Even in Hong Kong, free markets need a guiding hand
Ranked the world's freest economy and characterised by "big market, small government", an increasing number believes our government should be more hand-on with economic policy
Hong Kong is the darling of conservative think tanks to whom government intervention in the economy is anathema.
They rank the city the world's freest economy, characterised by the catchphrase "big market, small government".
The sentiment is not shared by an increasing number who believe our government's hands-off economic policy needs updating. They say markets fail, and cite as evidence unaffordable housing, growing poverty and the plight of the elderly.
One of them is Chief Executive Leung Chun-ying.
He has sought to move on from the divisive debate on electoral reform with proposals for a bigger government role in the economy, which also is controversial. He chose an interview with Xinhua to restate an interventionist philosophy flagged during his 2012 election campaign, when he dismissed "positive non-intervention" as outdated.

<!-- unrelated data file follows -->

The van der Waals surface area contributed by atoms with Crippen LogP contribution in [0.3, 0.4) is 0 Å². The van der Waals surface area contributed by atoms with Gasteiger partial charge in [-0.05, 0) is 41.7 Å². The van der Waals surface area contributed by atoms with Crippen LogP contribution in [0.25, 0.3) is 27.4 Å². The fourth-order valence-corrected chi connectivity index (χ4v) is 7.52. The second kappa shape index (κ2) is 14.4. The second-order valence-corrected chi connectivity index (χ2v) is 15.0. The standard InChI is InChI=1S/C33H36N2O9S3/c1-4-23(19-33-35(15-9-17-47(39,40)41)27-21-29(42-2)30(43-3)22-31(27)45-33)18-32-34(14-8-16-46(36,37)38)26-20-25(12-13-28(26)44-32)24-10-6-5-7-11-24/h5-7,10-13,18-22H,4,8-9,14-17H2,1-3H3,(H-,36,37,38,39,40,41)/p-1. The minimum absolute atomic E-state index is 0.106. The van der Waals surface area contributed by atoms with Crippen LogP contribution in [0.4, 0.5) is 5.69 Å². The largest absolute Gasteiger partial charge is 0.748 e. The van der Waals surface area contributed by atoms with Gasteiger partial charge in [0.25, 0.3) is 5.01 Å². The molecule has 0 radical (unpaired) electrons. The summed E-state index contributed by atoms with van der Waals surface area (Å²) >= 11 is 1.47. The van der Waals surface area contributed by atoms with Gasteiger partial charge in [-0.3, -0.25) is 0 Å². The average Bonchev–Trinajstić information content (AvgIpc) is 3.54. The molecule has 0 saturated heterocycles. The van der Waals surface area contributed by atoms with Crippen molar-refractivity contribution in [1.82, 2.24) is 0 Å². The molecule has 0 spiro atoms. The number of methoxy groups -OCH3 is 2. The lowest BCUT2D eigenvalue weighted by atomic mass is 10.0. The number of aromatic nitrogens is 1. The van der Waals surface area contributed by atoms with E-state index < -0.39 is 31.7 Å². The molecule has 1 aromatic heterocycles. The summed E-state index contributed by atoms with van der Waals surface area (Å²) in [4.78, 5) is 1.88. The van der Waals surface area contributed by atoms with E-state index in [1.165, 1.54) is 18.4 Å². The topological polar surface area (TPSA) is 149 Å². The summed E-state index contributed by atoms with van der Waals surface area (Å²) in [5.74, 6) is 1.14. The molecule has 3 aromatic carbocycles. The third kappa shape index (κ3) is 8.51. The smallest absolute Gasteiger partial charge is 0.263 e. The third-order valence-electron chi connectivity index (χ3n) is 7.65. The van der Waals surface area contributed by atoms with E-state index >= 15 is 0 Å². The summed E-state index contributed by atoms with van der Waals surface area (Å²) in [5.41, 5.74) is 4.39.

This is a term coined by a colonial financial secretary in the 1970s for restricting government to creating regulatory and physical infrastructure that would allow markets to function efficiently.
Few would disagree that the concept has helped the city prosper beyond imagining at the time, but for whatever reason it also has failed to prevent unforeseen social inequity.
Leung says the laissez-faire approach has been overtaken by a changing global economy and increasingly intense competition from the likes of Singapore and South Korea, whose governments "have been very proactive" in economic and livelihood issues.
He says the Hong Kong government has no choice but to respond by adopting the role of proactive leader and co-ordinator with the business sector.
This rang alarm bells in the business sector, with Liberal Party chairman Felix Chung Kwok-pan warning that "severe" intervention would mean "Hong Kong would no longer be Hong Kong".
More government intervention in the economy is a global trend, given impetus by the fallout from the global financial crisis.
Free-market principles may remain at the heart of our competitiveness, but Hong Kong needs to adapt to changing times.
That means striking a balance with a maxim that has served the city well - that where the market leads, the government facilitates.
The government needs to be more proactive on long-term structural issues that impact on social harmony and economic stability - such as housing, poverty, the elderly and the environment.